Still, only one-third of respondents ranked the marketing tactics they use as effective. And measurement falls short of where it should be. No marketing activity was consistently measured by more than 54% of the companies participating in the study.
Shockingly, respondents revealed that some of the tactics that are the most measurable – loyalty programs and Internet banners, for example – are among the least measured. And fewer than half the respondents measure their direct marketing – long considered one of the most scientific of marketing disciplines.
Small wonder that more than 75% of the study’s participants ranked marketing effectiveness as one of their businesses’ top three overall priorities. It would appear, however, that marketers have a long way to go to achieve it.
View the complete Study results here.
By Scott Davis, Senior Partner
In this Advertising Age piece, Scott discusses the challenges being faced by senior marketers who aspire to become Empowered CMOs, and the four key mandates they must meet to get there.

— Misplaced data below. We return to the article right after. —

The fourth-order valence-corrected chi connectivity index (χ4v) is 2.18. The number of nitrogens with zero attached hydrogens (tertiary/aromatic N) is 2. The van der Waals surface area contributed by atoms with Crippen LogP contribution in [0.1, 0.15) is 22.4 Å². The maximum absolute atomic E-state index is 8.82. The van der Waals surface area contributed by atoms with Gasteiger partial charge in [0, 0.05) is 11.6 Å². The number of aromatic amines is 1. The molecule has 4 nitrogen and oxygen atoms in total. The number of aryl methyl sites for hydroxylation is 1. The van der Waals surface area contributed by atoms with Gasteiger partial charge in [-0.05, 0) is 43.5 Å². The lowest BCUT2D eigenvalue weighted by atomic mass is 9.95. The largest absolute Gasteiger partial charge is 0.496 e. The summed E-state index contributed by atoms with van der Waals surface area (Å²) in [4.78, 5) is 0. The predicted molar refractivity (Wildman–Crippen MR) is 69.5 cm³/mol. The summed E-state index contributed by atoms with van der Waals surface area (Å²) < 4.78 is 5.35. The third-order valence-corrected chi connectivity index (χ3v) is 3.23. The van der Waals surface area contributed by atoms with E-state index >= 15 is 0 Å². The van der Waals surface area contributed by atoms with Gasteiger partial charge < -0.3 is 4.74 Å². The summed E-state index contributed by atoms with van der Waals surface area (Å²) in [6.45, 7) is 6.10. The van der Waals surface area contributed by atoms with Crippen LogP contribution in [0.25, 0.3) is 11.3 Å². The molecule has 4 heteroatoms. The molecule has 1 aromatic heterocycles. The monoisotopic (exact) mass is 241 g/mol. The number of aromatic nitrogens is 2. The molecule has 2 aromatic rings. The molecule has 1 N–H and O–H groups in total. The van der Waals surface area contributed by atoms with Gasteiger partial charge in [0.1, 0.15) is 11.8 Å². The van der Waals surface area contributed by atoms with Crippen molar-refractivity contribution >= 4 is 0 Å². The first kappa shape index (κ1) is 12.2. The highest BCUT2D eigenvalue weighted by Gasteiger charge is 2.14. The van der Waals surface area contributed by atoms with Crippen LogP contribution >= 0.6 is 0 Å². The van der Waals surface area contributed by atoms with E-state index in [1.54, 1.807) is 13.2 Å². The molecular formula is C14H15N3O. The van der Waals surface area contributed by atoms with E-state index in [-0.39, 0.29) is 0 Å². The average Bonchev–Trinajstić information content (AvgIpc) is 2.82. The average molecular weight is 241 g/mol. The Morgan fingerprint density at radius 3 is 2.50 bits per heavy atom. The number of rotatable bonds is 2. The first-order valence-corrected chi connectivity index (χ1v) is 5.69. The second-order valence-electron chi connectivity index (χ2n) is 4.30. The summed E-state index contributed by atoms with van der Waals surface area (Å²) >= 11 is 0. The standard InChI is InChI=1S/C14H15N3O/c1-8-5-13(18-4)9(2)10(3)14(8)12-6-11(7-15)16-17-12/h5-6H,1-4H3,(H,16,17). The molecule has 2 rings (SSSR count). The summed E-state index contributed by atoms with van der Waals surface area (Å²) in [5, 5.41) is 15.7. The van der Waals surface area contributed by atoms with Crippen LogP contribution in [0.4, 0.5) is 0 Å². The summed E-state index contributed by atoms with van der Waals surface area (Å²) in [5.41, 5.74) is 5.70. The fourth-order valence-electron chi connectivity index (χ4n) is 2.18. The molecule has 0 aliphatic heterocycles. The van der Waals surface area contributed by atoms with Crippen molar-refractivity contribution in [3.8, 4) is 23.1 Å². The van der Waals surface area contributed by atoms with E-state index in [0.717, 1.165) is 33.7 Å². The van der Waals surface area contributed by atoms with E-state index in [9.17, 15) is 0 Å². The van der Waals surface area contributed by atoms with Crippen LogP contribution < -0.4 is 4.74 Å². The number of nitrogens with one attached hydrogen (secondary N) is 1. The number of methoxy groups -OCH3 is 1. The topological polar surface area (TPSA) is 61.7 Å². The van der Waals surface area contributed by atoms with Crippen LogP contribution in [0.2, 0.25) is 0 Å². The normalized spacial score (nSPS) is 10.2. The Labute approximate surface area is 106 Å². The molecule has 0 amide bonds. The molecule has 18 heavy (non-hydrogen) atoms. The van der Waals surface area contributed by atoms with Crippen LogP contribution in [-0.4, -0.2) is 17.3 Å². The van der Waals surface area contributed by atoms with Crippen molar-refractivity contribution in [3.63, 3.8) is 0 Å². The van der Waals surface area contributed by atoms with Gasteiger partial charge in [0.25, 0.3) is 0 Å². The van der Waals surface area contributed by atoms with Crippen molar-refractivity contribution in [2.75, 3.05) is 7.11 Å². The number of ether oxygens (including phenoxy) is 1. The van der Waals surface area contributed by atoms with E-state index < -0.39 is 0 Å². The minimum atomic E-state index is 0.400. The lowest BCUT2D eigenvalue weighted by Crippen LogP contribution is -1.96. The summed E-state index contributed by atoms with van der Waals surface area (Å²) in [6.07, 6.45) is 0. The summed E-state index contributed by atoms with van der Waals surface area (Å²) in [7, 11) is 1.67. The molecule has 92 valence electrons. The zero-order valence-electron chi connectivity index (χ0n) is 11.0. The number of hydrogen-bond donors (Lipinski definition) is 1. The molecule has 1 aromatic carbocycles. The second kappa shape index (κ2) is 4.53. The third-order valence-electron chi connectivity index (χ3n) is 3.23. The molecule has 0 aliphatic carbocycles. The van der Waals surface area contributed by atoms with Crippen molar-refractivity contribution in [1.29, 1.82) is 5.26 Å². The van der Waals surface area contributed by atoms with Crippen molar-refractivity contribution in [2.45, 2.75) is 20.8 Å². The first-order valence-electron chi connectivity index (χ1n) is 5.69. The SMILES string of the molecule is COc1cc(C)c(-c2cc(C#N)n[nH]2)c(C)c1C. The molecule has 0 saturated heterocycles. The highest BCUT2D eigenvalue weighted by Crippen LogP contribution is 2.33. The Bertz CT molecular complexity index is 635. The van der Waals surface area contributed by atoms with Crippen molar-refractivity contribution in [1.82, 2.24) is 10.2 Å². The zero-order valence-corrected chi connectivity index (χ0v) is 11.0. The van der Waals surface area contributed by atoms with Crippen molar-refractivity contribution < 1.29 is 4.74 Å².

By Ruth Saunders, Partner
Increasingly, businesses understand the value of corporate social responsibility initiatives. Effectively integrating them with their brand-building efforts is the issue. In Brand Strategy magazine, Ruth discusses three strategies to make it work.
Most frequently downloaded from www.prophet.com
Brand Assimilation: Aligning Your Employees Around Your Brand
Employees can make or break a customer's experience with your brand. Taking a strategic approach to brand assimilation will ensure that that your brand-building efforts create deep and lasting relationships with customers.
Other articles of interest
Radio Listeners Don't Touch Dial During Ads
Advertising Age, February 12, 2007
Radio has been flat in revenue and declared the least engaging medium in recent years, but new electronic measurements and surprising statistics may help the medium rebound quicker than expected.
No Accounting for Design
Fast Company, February 1, 2007